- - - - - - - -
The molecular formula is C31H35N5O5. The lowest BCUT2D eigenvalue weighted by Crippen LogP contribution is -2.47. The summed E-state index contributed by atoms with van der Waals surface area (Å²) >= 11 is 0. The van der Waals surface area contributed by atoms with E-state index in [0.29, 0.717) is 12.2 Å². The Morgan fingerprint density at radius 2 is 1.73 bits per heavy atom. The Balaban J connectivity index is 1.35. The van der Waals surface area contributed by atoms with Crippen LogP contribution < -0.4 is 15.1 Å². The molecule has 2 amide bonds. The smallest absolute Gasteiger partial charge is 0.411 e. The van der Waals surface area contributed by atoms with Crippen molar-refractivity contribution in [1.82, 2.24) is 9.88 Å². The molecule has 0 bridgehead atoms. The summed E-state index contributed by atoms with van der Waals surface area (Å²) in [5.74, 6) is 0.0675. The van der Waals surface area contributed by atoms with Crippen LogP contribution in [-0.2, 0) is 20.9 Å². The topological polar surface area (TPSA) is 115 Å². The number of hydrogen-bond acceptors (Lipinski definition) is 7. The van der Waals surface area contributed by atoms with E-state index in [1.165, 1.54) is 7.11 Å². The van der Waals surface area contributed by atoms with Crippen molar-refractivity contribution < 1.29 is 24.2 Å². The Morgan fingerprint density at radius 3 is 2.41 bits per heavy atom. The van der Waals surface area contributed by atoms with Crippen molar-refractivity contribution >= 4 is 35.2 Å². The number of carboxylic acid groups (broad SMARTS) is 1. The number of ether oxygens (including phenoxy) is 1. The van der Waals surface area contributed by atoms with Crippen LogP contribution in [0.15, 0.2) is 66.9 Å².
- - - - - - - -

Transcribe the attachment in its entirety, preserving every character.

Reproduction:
The molecular formula is C31H35N5O5. The lowest BCUT2D eigenvalue weighted by Crippen LogP contribution is -2.47. The summed E-state index contributed by atoms with van der Waals surface area (Å²) >= 11 is 0. The van der Waals surface area contributed by atoms with E-state index in [0.29, 0.717) is 12.2 Å². The Morgan fingerprint density at radius 2 is 1.73 bits per heavy atom. The Balaban J connectivity index is 1.35. The van der Waals surface area contributed by atoms with Crippen LogP contribution < -0.4 is 15.1 Å². The molecule has 2 amide bonds. The smallest absolute Gasteiger partial charge is 0.411 e. The van der Waals surface area contributed by atoms with Crippen molar-refractivity contribution in [1.82, 2.24) is 9.88 Å². The molecule has 0 bridgehead atoms. The summed E-state index contributed by atoms with van der Waals surface area (Å²) in [5.74, 6) is 0.0675. The van der Waals surface area contributed by atoms with Crippen LogP contribution in [-0.2, 0) is 20.9 Å². The topological polar surface area (TPSA) is 115 Å². The number of hydrogen-bond acceptors (Lipinski definition) is 7. The van der Waals surface area contributed by atoms with E-state index in [1.165, 1.54) is 7.11 Å². The van der Waals surface area contributed by atoms with Crippen molar-refractivity contribution < 1.29 is 24.2 Å². The Morgan fingerprint density at radius 3 is 2.41 bits per heavy atom. The van der Waals surface area contributed by atoms with Crippen molar-refractivity contribution >= 4 is 35.2 Å². The number of carboxylic acid groups (broad SMARTS) is 1. The number of ether oxygens (including phenoxy) is 1. The van der Waals surface area contributed by atoms with Crippen LogP contribution in [0.15, 0.2) is 66.9 Å².